¶ 4 The evidence on the motion revealed that on December the 16th Officers Davis and Bradley, along with three other members of the Toronto Police Services, were doing a floor by floor walk-through of the apartment building located at 1381 Eglinton Avenue East in Toronto. The officers had completed their patrol and were at the west stairwell on the sixth floor when they heard voices and smelled what Sergeant Davis indicated he believed was the smell of fresh Marijuana which appeared to be getting heavier or stronger. Sergeant Davis further indicated that he associated the voices with the smell of the Marijuana and directed two officers to take the elevator while he and two other officers descended by way of the stairs. It was Sergeant Davis' evidence that when he attended at the fourth floor he observed through the glass in the door which separated the stairwell from the hall Officers Green and Kostiac, whom he had directed to take the elevator, speaking with an individual. The officer further indicated that he observed an individual try to go through that door. Sergeant Davis indicated he prevented the person from going any further and noticed that person throw something down the stairwell. Officer Davis then advised all three persons who were present that they were all under arrest for possession of Marijuana and took control of Mr. Hibbert. During his dealings with Mr. Hibbert, Officer Davis asked Mr. Hibbert his name and when Mr. Hibbert replied, Officer Bradley reminded Officer Davis that there was a warrant outstanding for Mr. Hibbert and Mr. Hibbert was also then arrested on the outstanding warrant. During the search of Mr. Hibbert, Officer Davis located numerous items including, in Mr. Hibbert's back pocket, the substance which is the subject matter of the charge before the Court.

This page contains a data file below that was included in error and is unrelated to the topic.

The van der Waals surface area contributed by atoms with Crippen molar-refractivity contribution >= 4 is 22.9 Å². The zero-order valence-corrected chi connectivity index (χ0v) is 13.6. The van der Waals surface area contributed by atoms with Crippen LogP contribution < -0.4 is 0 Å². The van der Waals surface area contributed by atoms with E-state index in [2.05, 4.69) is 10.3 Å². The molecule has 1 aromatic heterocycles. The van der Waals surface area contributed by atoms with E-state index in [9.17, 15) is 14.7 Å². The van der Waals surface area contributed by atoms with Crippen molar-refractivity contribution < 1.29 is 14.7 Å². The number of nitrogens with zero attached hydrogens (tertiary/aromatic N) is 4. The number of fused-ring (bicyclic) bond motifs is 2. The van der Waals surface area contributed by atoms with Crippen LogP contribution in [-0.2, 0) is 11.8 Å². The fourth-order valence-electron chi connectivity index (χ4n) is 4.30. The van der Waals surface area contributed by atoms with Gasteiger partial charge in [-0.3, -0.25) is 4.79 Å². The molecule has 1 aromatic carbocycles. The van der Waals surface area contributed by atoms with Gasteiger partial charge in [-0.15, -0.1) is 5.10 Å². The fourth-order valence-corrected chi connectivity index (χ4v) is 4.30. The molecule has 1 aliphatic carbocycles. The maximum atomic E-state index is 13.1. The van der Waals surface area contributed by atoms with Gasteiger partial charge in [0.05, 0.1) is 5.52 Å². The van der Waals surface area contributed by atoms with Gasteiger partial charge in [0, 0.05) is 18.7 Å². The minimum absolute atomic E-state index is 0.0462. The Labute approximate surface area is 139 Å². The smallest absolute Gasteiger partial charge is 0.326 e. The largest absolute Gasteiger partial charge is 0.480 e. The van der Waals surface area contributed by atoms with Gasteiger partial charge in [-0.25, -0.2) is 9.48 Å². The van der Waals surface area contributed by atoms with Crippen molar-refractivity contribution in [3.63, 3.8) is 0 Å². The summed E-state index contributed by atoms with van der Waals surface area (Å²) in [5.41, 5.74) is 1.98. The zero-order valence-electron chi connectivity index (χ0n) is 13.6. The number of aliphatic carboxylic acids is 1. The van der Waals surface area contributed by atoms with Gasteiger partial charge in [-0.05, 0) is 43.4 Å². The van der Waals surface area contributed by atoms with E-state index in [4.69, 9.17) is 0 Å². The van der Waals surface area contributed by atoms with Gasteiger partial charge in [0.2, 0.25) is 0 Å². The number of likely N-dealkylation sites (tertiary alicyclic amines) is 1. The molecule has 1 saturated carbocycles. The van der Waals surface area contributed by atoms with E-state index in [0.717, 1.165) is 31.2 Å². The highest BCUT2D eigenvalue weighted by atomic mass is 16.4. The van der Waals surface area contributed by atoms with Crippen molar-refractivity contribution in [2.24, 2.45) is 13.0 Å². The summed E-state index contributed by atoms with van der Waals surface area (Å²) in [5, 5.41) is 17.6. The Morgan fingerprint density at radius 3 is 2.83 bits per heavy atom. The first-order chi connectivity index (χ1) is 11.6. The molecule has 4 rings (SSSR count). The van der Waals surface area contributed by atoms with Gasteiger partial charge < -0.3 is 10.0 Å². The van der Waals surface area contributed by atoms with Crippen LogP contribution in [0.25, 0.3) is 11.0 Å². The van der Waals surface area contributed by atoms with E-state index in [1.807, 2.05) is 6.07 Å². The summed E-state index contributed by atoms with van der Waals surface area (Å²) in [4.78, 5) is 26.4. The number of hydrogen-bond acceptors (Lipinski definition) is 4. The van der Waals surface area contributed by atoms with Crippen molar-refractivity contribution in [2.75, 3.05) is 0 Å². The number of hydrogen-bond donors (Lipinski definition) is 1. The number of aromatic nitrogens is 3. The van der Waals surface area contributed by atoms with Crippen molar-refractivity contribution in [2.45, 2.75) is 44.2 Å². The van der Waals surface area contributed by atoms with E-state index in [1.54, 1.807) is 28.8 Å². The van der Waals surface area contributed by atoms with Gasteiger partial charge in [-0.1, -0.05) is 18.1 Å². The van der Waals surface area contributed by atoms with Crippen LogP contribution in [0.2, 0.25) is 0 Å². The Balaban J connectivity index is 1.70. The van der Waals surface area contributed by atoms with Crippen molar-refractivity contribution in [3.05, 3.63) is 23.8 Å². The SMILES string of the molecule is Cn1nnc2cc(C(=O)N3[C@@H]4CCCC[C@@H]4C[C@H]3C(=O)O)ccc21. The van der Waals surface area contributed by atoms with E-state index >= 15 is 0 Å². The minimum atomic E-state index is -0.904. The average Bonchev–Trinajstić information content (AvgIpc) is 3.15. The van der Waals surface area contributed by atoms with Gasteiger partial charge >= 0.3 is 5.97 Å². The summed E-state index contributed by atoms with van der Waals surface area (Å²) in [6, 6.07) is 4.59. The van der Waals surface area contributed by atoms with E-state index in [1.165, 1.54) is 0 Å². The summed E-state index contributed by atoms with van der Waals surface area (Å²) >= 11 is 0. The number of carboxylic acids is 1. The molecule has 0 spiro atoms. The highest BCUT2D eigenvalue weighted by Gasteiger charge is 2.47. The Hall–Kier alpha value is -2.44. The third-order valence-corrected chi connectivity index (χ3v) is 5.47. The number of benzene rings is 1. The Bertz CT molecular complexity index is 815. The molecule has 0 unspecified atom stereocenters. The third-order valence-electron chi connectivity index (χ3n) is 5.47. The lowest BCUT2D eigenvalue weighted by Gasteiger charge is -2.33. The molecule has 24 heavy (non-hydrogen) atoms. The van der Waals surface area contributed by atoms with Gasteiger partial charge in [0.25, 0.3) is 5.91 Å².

¶ 5 It is the submission of Mr. Gorham who appears as agent for Mr. Hibbert that Sergeant Davis lacked reasonable and probable grounds to arrest Mr. Hibbert, therefore, violating Mr. Hibbert's rights under s. 9 and that the subsequent search which he submits was carried out pursuant to the power of arrest was a violation of Mr. Hibbert's rights under s. 8 of the Charter.